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Archive for August, 2007

I have read (I think) all of Pierce’s books and loved them all.  She creates a rich world with strong female characters.  These are just overall great books with interesting tales.  That being said, I was disappointed in this book.  I tried reading it and couldn’t get past the first chapter.  So I listened to it on audio instead.  I did finish (pat on the back) but it did not grab me as her others did.  Maybe I am a snob and I prefer her stories of people with power, crowns, and magic rather than the lower echelons of this world she has created.  The characters are well drawn and it was an interesting story, just not to me.  It was also written in diary format, and while I usually like that style, I had a hard time with it in this book. 

Quick plot summary: Beka Coper is a trainee provost guard (i.e. police officer) who proves to have some magical powers  and a strong sense of justice.  She works in the slums with her trainers and discovers several crimes that need to be unraveled.  Despite having neither the time nor the resources to fund investigations, that is exactly what Beka and her trainers do. 

 It is a cop story, and, while I do read those, I did not really care for this one.  But I suppose I can’t complain….I have loved and re-read many times all of her other books.  She was bound to come along with something that I didn’t care for eventually right?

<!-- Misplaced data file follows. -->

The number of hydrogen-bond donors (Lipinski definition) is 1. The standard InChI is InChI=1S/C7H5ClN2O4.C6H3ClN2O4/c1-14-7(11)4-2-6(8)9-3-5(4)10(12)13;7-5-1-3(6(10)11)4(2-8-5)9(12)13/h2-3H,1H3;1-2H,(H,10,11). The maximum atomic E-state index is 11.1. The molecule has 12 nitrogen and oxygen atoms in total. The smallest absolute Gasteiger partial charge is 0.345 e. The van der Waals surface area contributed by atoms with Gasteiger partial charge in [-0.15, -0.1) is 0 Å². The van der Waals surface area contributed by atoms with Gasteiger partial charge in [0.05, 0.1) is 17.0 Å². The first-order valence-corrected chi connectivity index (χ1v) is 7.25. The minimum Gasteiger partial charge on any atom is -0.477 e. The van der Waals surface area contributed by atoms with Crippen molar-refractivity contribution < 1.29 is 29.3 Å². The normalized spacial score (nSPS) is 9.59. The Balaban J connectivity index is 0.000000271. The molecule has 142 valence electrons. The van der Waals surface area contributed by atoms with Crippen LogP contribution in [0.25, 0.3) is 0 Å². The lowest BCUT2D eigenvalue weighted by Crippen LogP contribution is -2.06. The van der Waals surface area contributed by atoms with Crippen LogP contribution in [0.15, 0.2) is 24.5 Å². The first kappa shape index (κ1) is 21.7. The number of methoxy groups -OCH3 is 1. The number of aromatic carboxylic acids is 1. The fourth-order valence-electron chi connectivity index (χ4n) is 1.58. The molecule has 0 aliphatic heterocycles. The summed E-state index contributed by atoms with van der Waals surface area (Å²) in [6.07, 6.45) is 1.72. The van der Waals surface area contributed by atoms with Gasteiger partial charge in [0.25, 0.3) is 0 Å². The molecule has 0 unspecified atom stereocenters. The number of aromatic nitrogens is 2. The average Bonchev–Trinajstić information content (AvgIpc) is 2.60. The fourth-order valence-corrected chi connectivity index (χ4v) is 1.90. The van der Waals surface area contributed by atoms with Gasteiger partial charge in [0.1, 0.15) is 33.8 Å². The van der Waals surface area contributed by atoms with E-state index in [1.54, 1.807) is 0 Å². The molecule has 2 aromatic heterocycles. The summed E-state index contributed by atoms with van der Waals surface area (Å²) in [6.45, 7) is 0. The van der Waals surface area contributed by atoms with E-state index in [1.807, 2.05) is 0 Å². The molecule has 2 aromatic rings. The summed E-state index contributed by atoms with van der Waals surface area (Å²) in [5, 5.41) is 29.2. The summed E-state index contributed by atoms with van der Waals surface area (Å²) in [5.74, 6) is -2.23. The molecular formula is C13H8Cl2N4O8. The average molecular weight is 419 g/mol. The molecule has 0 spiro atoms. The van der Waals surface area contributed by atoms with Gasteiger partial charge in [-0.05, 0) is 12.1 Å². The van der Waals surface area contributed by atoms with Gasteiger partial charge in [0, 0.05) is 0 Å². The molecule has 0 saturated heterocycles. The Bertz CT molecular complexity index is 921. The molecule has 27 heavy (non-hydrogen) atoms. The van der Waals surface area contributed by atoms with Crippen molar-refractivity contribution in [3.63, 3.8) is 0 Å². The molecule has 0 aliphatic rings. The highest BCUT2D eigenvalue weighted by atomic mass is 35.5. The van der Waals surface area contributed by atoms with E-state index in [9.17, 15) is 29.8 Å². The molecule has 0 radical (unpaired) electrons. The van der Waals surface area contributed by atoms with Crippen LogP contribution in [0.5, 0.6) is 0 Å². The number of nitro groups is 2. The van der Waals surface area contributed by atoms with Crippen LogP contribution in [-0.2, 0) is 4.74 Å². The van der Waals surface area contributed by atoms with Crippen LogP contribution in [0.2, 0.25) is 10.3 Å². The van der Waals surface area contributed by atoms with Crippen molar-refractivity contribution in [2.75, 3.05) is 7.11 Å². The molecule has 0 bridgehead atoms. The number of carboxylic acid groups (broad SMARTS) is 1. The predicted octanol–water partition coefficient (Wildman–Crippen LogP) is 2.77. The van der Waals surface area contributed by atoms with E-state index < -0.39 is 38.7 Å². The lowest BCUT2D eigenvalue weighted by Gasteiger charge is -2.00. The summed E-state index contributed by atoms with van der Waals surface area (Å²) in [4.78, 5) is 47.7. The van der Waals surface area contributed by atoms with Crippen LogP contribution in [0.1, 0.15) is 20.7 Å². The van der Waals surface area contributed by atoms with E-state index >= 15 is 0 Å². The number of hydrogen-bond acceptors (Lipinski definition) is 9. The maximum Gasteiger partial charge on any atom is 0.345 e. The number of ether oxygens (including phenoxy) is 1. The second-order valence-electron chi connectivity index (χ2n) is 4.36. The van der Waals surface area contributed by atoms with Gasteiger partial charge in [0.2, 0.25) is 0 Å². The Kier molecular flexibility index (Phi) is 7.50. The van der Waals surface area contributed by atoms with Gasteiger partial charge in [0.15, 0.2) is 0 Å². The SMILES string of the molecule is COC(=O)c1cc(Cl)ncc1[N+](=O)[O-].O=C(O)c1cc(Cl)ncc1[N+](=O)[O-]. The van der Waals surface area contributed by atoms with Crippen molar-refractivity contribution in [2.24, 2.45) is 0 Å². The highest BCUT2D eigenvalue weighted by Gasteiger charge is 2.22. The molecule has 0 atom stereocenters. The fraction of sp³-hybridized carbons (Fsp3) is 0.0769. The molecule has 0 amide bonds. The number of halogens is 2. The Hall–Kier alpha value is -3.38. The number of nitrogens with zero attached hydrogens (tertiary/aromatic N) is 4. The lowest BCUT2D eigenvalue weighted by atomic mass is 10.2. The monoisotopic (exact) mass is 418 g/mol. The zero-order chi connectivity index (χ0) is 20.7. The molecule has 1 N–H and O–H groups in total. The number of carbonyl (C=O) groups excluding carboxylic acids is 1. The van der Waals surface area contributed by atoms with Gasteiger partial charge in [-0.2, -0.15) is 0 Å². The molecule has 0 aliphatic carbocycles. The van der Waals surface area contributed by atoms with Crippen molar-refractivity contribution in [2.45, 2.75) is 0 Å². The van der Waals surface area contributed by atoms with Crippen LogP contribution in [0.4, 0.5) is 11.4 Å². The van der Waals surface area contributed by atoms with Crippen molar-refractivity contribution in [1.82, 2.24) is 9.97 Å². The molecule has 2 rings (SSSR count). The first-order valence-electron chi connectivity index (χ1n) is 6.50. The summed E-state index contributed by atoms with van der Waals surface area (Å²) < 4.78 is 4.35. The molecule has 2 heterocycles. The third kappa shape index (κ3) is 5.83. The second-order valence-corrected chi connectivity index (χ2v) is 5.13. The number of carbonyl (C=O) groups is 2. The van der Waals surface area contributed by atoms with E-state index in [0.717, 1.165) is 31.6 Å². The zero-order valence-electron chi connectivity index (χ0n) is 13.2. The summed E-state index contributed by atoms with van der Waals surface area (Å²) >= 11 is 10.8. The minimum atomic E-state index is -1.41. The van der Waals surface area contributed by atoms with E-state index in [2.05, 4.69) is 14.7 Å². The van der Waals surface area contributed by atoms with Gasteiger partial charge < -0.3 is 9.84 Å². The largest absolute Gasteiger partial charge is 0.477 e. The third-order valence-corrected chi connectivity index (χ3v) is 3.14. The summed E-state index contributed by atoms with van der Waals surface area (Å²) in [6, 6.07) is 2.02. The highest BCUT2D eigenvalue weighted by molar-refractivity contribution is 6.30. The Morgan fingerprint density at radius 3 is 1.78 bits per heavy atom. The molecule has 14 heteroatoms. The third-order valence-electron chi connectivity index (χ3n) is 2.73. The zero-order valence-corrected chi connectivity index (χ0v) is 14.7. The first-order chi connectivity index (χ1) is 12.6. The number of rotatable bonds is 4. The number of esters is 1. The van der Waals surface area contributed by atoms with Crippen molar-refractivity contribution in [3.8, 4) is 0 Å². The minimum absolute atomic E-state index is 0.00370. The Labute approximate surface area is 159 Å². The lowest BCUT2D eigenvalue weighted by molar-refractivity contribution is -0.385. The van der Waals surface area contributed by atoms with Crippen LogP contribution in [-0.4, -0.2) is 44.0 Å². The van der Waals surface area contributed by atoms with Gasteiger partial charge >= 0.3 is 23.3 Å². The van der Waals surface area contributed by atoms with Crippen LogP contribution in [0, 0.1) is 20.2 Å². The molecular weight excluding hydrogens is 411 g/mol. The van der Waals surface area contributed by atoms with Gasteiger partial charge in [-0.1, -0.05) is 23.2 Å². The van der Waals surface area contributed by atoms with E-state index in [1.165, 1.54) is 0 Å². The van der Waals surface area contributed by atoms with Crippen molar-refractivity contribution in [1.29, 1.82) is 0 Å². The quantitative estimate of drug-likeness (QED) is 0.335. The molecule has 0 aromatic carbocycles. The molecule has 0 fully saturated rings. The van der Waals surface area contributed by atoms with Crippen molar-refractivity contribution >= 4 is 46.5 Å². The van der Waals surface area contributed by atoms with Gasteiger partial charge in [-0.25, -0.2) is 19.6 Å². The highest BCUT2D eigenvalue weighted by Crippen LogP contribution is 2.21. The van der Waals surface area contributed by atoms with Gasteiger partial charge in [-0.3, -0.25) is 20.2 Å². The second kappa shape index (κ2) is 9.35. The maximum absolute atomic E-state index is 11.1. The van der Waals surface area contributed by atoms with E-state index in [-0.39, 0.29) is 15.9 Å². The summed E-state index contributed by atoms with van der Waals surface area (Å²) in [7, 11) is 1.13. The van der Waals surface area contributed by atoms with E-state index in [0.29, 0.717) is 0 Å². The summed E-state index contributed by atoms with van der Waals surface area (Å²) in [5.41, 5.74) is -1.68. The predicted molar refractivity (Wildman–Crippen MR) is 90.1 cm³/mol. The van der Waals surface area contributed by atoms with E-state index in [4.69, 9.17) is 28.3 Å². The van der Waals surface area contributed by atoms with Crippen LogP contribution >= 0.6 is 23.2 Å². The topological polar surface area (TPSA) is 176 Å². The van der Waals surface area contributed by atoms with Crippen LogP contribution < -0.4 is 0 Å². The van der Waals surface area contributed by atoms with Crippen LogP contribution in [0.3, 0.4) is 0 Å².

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Here we have another Da Vinci Code type novel.  I hate calling it that though because there were hundreds of Da Vinci Code type books before Da Vinci Code was even written.  I was reading Knights Templar stories long before Brown even thought up the idea.  But anyway, this is a fun, quick paced read.  It is told in alternating points of view from a scientist helping the Vatican, to a Muslim trying to solve a crime perpetrated on a mosque in Jerusalem, to a priest or two in the Vatican. It is interesting if not too original.  A mysterious body is stolen from a mosque and taken to the Vatican where a scientist must find out who it is.  The Vatican has some idea, but they need to know for sure.  There is espionage, chase scenes, a fair amount of science, and flash backs to the persecution of the Knights Templar and their vow to hide and protect this casket.  I enjoyed the story, but then again I enjoy these types stories even if they all grow a bit similar after a time.  It kind of leaves off at the end making me wonder if the author is planning a sequel?  We’ll see.

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Wow is all I can think to say about this book.  I am ashamed to admit that I have not read any of Boyne’s other books, but I definitely will after reading this one.  Thief of Time tells the tale of Matthieu Zela who has lived for 256 years.  The story flips back in forth in time from present day to different episodes from his long life.  It is a captivating story and gives glimpses into some of the great (and also some of the not so great) periods throughout the past 250 years.  The main character is witty and erudite and weaves a wonderful tale.  This is essentially a story about love and family and doing what is good for yourself and those you love. Matthieu has gained riches, fame, and women throughout his long life, but it isn’t until 1999 when he is 256 that he realizes that he is missing something (not that he has not enjoyed his long life because he has indeed enjoyed it)  The science of how no one figured out that he was living so long is never fully explained, but it is clear that he handles himself well and has no fear of discovery.  Often in the case of books where a character is living beyond their supposedly allotted years, much is made of the subterfuge and machinations that must be done in order to remain below the radar.  You never feel that that is needed in this book and it makes it a better book because of it.  I was completely enthralled from page 1 and can’t wait to see if his other books are as good.